# Search results

1. ### Easy stuff, i'm just retarded

Well you know that by the properties of integrals, you can treat it as two integrals I=I_1+I_2=\left(\int 1dt\right)+\left(-\int\cos{t}dt\right) Do you know these integrals? What is the derivative of -\sin{t}?
2. ### Find the equation of the line of intersection of the planes:

There are two parts two a problem like this. First you'll want to find the direction of the line of intersection, which is nothing but the cross product of the normal vectors of the planes, i.e. \mathbf{n_1}\times\mathbf{n_2}=\langle 2,-1,-1\rangle \times \langle 1,2,3\rangle. Then all you need...
3. ### Derivative Problem

No problem. Watch out though, I think you have a sign error in there. f'(x)=-e-x+2e-2x=0 So then 2e-2x=e-x and therefore by dividing you get 2=e-x+2x
4. ### Derivative Problem

Double check your derivative, you shouldn't be bringing an x down right? The derivative of ecx for a constant c is just cecx
5. ### Need help with differential eq. from book

To solve differential equations in the form y'+P(x)y=Q(x) it is useful to use an integrating factor defined by \mu=\exp{\left(\int P(x)dx\right)} We multiply both sides of the equation by this, \mu y'+\mu P(x)y=\mu Q(x) and if you look closely the left hand side is the...

7. ### Laplace transform of sin(2t)cos(2t)

Well if you have that \sin{(4t)}=2\sin{(2t)}\cos{(2t)} then \sin{(2t)}\cos{(2t)}=\frac{1}{2}\sin{(4t)} So then if you want to do it from the integral you just need to integrate \int_0^{\infty}\frac{1}{2}\sin{(4t)}e^{-st}dt where the s you treat as a constant (you're...
8. ### Laplace transform of sin(2t)cos(2t)

Consider that \sin{(4t)}=2\sin{(2t)}\cos{(2t)}
9. ### Limit problem

Have you tried anything yet? Where does the expression tend to as x goes to -1?
10. ### Using Laplace Transforms to solve IVP's

You've pretty much finished it, all you need to recognize that Y(s)=\frac{s-1}{(s-1)^2+1} through completing the square in the denominator. Now can you get that to work with f(t)=L^{-1}\left\{\frac{s-a}{(s-a)^2+b^2} \right\} = e^{at}\cos{(bt)}
11. ### Max & Min

You are right about the local max and min. For the second part--all an inflection point is, is where the second derivative (that which we use to determine concavity) is 0. So you would have f''(x)=2(x-2)+4(x+1)=0 Can you get it from there?
12. ### Differentiating a circle

Usually with cases like this where it is inconvenient to differentiate explicitly you can use implicit differentiation.
13. ### Greens theorem-help setting up correct integral

When you integrate a region, you do so on an interval x\in [a,b],y\in [c,d]. Does the integral make sense if a>b, c>d?
14. ### Greens theorem-help setting up correct integral

It looks fine except I would check your order of limits--it should be entering at x=0 and leaving at x=y-2 and it's backwards for y too--maybe that was just a mistake when you wrote it.
15. ### Help whith fourier transform

Oh ok I see what you're getting at--I haven't taken my complex analysis course yet, but that argument is very interesting.
16. ### Help whith fourier transform

Don't go back to sin and cos it's much easier to deal with the exponential terms. Sorry I didn't mention it but it looks like they are Gaussian, you want to get it in the form \int_{-\infty}^{\infty}e^{-(x-a)^2} where this is a Gaussian integral centered at a. So you're dealing with right now...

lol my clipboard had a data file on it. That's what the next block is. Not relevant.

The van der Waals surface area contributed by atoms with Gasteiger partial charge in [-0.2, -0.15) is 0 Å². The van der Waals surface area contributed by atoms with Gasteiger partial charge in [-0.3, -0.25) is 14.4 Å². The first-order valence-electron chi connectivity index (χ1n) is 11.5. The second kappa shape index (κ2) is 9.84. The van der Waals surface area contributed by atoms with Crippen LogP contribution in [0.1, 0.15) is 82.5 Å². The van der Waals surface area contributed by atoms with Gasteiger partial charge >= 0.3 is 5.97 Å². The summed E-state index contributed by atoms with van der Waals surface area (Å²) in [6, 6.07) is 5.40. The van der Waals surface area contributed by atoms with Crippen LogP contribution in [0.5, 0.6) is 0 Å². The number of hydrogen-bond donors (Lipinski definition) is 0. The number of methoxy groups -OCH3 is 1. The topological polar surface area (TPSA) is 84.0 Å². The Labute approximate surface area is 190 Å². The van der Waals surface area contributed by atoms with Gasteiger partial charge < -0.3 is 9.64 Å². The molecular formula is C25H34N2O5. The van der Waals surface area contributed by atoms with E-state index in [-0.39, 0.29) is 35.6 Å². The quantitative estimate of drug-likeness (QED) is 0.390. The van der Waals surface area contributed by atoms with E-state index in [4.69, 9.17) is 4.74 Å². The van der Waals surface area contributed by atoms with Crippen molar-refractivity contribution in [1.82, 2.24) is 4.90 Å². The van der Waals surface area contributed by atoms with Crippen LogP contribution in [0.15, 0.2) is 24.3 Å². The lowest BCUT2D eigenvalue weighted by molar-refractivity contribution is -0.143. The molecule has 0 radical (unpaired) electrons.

17. ### Finding Maclaurin Series Expansions of Functions

Yea it does take awhile; it looks like the first 4 non-zero terms are (it takes 21 terms to get them) 1-4x^7+10x^{14}-20x^{21} That looks like \sum a_n(-1)^nx^{7n} where the [itex]a_n[/tex] is some sequence that makes the {1,4,10,20,...}; I can't think of what would work for that at...
18. ### Finding Maclaurin Series Expansions of Functions

Did you find the first 4 terms of the MacLaurin series for it yet? The idea is to look for a pattern in those to find the general form of the series.
19. ### Sum of Geometric Series

Notice that 1-x+x^2-x^3+\ldots=\sum_{n=0}^{\infty}(-1)^nx^n=\sum_{n=0}^{\infty}(-x)^n
20. ### Inverse of This Laplace Function

\frac{1}{(s^2+9)^2}=\frac{1}{s^2+3^2}\frac{1}{s^2+3^2} Can you make that a convolution of two inverse transforms you already know?
21. ### Find a vector parametrization for: y^2+2x^2-2x=10

Well this basically looks like an off-center ellipse as you can see from the x term, so you'll want to parametrize it using the trig identity \cos^2x+\sin^2x=1 What happens if you complete the square on the x term and make it as such?... y=\sqrt{\frac{21}{2}}\sin{t}...
22. ### Tough Integral

I think there is an error in your polynomial division if what you are meaning to say is that \frac{2x^3}{x^3-1}=2+2\frac{1}{x^{-1}}=2+2x The way that I would do it is to split up the integral like this.. \int\frac{2x^3}{x^3-1}dx=\int x \frac{2x^2}{x^3-1}dx=x\ln{(x^3-1)}-\int \ln{(x^3-1)}dx...
23. ### Help whith fourier transform

Think of the cos term and the fact that \cos{\theta}=\frac{e^{i\theta}+e^{-i\theta}}{2} Then using that you should be able to solve the integral. \frac{1}{\sqrt{2\pi}}\int_{-\infty}^{\infty}\frac{e^{ix^2}+e^{-ix^2}}{2}e^{-ikx}dx
24. ### Help with an integral

Yea I did it and got 0 because you end up integrating \cos(\theta)^3 at the end, which is 0.
25. ### First order differentials

Yea it is non-linear I didn't notice that. What I said wont work.
26. ### First order differentials

It looks like it is first-order homogeneous. Make the substitution z=x/t by dividing by t throughout your t/(2t+x), and then x=tz and x'=z+tz' by the product rule. Now it's in a form you want it for the relevant equations you listed. Just make the substitution the other way when you've solved for z.
27. ### Finding roots in an equation

Have you learned the rational root test?